Everyone is astounded at the Chicago Blackhawks’ points streak. It’s gone beyond amazing – it’s come to the point that words become inadequate to describe it. The best teams in the Western Conference have tried and failed to hand them their first regulation loss of the season. It’s like the Blackhawks have some encrypted code that can’t be cracked.
I’m not here to give you the key to that code. Instead, I’ll tell you why they’re so hard to beat. It has to do with the fact that the Blackhawks you see on the ice now are not the same players who struggled for most of last season. It all comes down to a few major factors.
First, there’s no one line that does all the scoring. In the past, the top two lines were known for their skill and speed, while the bottom two were mostly checking lines. But take a look at who’s scored goals this season – guys like Bryan Bickell and Andrew Shaw, who are on the bottom lines. There’s grit on those lines, but they also have at least one guy on each who can score. Focusing your energy on stopping the top lines leaves you at the scoring mercy of the other two.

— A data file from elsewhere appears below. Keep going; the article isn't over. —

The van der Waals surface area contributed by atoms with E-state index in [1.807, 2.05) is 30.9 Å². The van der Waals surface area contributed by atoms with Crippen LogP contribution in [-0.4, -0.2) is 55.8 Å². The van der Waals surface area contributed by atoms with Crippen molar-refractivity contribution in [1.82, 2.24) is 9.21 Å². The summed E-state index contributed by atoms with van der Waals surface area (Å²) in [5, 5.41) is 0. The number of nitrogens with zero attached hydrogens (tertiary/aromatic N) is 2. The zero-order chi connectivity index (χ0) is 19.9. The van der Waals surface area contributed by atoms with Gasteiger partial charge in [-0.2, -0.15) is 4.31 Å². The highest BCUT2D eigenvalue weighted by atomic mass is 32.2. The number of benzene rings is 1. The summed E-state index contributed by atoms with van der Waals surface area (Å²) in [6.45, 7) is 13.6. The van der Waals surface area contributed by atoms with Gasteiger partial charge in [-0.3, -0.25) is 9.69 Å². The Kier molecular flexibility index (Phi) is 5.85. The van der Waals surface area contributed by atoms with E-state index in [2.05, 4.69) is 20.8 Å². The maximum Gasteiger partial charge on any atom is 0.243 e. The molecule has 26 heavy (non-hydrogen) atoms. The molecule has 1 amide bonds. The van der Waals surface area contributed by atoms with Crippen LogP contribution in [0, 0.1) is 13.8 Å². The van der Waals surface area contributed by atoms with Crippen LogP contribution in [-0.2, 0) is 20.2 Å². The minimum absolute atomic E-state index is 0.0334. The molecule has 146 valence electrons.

Along that same train of thought, all of the lines as well as the defense can bottle up the other team in their own defensive zone. Notice in Sunday’s game against the Detroit Red Wings how lopsided the shots on goal were. In fact, it’s happened quite frequently. That comes down to forcing turnovers and then cycling the puck once they have possession. The split-second decisions to pass or shoot have gotten better as well, and screening in the crease is actually present when it wasn’t in the past.
A side note to the lines is that Patrick Kane is now firmly at right wing. The Blackhawks’ grand experiment of putting him at second line center went worse than expected, with Kane having, at least in his mind, a terrible 66-point season. The constant bouncing between center and wing burned him out too quickly. With Dave Bolland at center, the second line is as strong as the top line, if not more so.
Finally, there’s the goaltending. In a league where teams rest net duty firmly on the shoulders of one goaltender and use his backup only to rest him, Corey Crawford and Ray Emery have done the unthinkable and split net time. It’s not so much a physical change in their play as it is a mental one, and the change in focus has worked. Emery was named the league’s third star for February, while Crawford leads the league with his 1.41 goals-against average and is second with a .945 save percentage.
When you take each of the mentioned parts as a whole, you can see that they’re working like a well-oiled machine. The Blackhawks are a far cry from where they were at this time last year. If they can hold their winning ways, they’ll be virtually untouchable.